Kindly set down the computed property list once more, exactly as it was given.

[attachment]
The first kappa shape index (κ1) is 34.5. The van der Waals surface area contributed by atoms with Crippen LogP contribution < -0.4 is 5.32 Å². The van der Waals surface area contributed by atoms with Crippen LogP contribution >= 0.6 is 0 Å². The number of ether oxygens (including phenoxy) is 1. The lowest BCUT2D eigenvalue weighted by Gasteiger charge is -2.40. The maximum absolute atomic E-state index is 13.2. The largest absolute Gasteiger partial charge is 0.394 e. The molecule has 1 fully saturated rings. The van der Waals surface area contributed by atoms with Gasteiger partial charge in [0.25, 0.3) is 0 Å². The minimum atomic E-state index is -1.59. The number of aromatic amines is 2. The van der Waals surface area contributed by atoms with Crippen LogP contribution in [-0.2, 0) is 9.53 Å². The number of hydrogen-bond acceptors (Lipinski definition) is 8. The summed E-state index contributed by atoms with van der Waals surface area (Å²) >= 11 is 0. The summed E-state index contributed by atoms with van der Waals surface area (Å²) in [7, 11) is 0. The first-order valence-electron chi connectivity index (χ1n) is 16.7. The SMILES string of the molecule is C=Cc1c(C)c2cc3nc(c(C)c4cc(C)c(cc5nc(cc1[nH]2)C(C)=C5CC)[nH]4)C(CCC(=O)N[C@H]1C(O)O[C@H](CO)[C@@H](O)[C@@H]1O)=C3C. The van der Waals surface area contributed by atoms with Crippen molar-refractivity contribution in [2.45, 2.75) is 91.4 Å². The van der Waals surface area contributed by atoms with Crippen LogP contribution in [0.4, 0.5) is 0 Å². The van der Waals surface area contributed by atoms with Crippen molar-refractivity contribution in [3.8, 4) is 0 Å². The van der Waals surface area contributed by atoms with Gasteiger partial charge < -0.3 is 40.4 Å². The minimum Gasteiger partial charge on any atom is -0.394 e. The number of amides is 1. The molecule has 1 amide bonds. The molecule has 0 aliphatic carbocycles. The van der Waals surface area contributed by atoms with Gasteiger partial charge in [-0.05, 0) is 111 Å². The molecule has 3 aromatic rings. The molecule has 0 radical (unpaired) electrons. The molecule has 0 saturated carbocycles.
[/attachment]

The first kappa shape index (κ1) is 34.5. The van der Waals surface area contributed by atoms with Crippen LogP contribution < -0.4 is 5.32 Å². The van der Waals surface area contributed by atoms with Crippen LogP contribution >= 0.6 is 0 Å². The number of ether oxygens (including phenoxy) is 1. The lowest BCUT2D eigenvalue weighted by Gasteiger charge is -2.40. The maximum absolute atomic E-state index is 13.2. The largest absolute Gasteiger partial charge is 0.394 e. The molecule has 1 fully saturated rings. The van der Waals surface area contributed by atoms with Gasteiger partial charge in [0.25, 0.3) is 0 Å². The minimum atomic E-state index is -1.59. The number of aromatic amines is 2. The van der Waals surface area contributed by atoms with Crippen LogP contribution in [-0.2, 0) is 9.53 Å². The number of hydrogen-bond acceptors (Lipinski definition) is 8. The summed E-state index contributed by atoms with van der Waals surface area (Å²) >= 11 is 0. The summed E-state index contributed by atoms with van der Waals surface area (Å²) in [7, 11) is 0. The first-order valence-electron chi connectivity index (χ1n) is 16.7. The SMILES string of the molecule is C=Cc1c(C)c2cc3nc(c(C)c4cc(C)c(cc5nc(cc1[nH]2)C(C)=C5CC)[nH]4)C(CCC(=O)N[C@H]1C(O)O[C@H](CO)[C@@H](O)[C@@H]1O)=C3C. The van der Waals surface area contributed by atoms with Crippen molar-refractivity contribution in [2.45, 2.75) is 91.4 Å². The van der Waals surface area contributed by atoms with Crippen LogP contribution in [0.4, 0.5) is 0 Å². The van der Waals surface area contributed by atoms with Crippen molar-refractivity contribution in [3.8, 4) is 0 Å². The van der Waals surface area contributed by atoms with Gasteiger partial charge < -0.3 is 40.4 Å². The minimum Gasteiger partial charge on any atom is -0.394 e. The number of amides is 1. The molecule has 1 amide bonds. The molecule has 0 aliphatic carbocycles. The van der Waals surface area contributed by atoms with Gasteiger partial charge in [-0.05, 0) is 111 Å². The molecule has 3 aromatic rings. The molecule has 0 radical (unpaired) electrons. The molecule has 0 saturated carbocycles.